Baum-Welch documentation


Training is performed using the TrainBaumWelch function. It takes as arguments a FAR or WFST representing the plaintext, and channel model and a FAR representing the ciphertext.

Normalization strategies

Training takes a template argument argument representing the desired expectation table type. Two types are available. The state expectation table normalizes so that all arcs leaving a state sum to semiring one. The state/input-label expectation table normalizes so that the weights of all arcs leaving a state with the same input label sum to semiring one; this is arguably the most intuitive normalization strategy and so it used as the default.

Semirings and count collection strategies

Training function is controlled in part by the arc type of the inputs.

In a semiring without the path property, like the log semiring, the E-step sums over all state sequences and thus performs true Baum-Welch training. In the case the input is a FST language model with backoffs, attach a $\phi$-matcher (fstspecial --fst_type phi) to ensure proper interpretation.

In a semiring with the path property, like the tropical semiring, the E-step sums over only the most likely state sequence, an approximation known as Viterbi training (Brown et al. 1993:293). In the case the input is an FST language model with backoffs, backoffs can be encoded exactly using a $\phi$-matcher or approximated by $\epsilon$ using the default matcher. In practice, Baum-Welch training is slightly slower than Viterbi training, though somewhat more accurate (Jansche 2003).


TrainBaumWelch takes an struct representing options for training. These define the size of the batch, the maximum number of iterations for training, the learning rate $$\alpha$$, and the comparison/quantization $$\delta$$ used to detect convergence.

Since expectation maximization training is only locally optimal, random (re)starts can be used to avoid local minima. For particularly difficult problems, it may be beneficial to perform a very large number of random starts (e.g., Berg-Kilpatrick and Klein 2013). In this library, we randomly initialize weights by sampling from the uniform distribution $(\delta, 1]$ in the real numbers and then mapping these values onto the appropriate values in the desired semiring. RandomizeBaumWelch can be used to generate random restarts.


Berg-Kilpatrick, T., and Klein, D. 2013. Decipherment with a million random restarts. In _Proceedings of the 2013 Conference on Empirical Methods in Natural Language Processing_, pages 874-878. Seattle.

Brown, P., Della Pietra, S. A., Della Pietra, V. J., and Mercer, R. L. 1993. The mathematics of statistical machine translation: parameter estimation. Computational Linguistics 19(2): 263-311.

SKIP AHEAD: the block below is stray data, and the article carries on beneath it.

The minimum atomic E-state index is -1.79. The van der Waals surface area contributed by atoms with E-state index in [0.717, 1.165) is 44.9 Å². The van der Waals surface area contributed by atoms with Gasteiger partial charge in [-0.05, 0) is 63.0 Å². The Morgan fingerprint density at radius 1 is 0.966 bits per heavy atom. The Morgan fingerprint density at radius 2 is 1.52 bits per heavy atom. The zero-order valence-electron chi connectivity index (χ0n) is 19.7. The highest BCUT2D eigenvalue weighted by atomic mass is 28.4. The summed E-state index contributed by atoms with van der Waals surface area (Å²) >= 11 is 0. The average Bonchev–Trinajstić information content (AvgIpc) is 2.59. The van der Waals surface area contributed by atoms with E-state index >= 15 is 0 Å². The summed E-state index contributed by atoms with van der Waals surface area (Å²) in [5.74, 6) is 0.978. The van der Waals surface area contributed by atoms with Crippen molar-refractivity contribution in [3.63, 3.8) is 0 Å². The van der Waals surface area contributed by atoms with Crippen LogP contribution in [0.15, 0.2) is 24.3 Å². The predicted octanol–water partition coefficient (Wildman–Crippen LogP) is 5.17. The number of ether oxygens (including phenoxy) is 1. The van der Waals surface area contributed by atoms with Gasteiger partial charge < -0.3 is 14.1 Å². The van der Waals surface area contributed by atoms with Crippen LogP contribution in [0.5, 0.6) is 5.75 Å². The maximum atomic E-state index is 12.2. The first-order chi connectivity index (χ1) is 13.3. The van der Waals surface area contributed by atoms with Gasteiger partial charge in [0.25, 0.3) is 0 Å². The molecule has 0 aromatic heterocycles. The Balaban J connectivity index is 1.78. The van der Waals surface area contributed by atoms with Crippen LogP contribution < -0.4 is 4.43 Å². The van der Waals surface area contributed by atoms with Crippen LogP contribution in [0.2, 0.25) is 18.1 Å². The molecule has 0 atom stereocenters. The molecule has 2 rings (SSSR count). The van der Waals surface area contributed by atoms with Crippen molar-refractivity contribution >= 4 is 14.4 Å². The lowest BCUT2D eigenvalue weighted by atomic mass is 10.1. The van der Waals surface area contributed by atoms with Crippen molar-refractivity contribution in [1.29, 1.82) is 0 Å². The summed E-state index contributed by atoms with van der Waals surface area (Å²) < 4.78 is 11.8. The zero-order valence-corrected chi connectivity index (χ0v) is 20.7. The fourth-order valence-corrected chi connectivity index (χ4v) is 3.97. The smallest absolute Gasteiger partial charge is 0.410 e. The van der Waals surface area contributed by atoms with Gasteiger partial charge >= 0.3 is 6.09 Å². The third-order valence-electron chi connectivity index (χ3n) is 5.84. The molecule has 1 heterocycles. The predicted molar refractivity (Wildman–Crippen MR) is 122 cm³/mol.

Dempster, A. P., Laird, N. M., and Rubin, D. B. 1977. Maximum likelihood from incomplete data via the EM algorithm. _Journal of the Royal Statistical Society, Series B_, 39(1): 1-38.

Hart, P. E., Nilsson, N. J., Raphael, B. 1968. A formal basis for the heuristic determination of minimal cost paths. _IEEE Transactions on Systems Science and Cybernetics_ 4(2): 100-107.

Jansche, M. 2003. Inference of string mappings for language technology. Doctoral dissertation, Ohio State University.

Knight, K., Nair, A., Rashod, N., and Yamada, K. 2006. Unsupervised analysis for decipherment problems. _Proceedings of the COLING/ACL 2006 Main Conference Poster Sessions_, pages 499-506. Sydney.

Liang, P., and Klein, D. 2009. Online EM for unsupervised models. In _Proceedings of Human Language Technologies: The 2009 Annual Conference of the North American Chapter of the Association for Computational Linguistics_, pages 611-619. Boulder.

Novak, J. R., Minematsu, N., and Hirose, K. 2012. WFST-based grapheme-to-phoneme conversion: Open source tools for alignment, model-building and decoding. _Proceedings of the 10th International Workshop on Finite State Methods and Natural Language Processing_, pages 45-49. Donostia–San Sebastián.

Novak, J. R., Minematsu, N., and Hirose, K. 2016. Phonetisaurus: exploring grapheme-to-phoneme conversion with joint n-gram models in the WFST framework. Natural Language Engineering 22(6): 907-938.

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Topic revision: r3 - 2021-05-18 - KyleGorman
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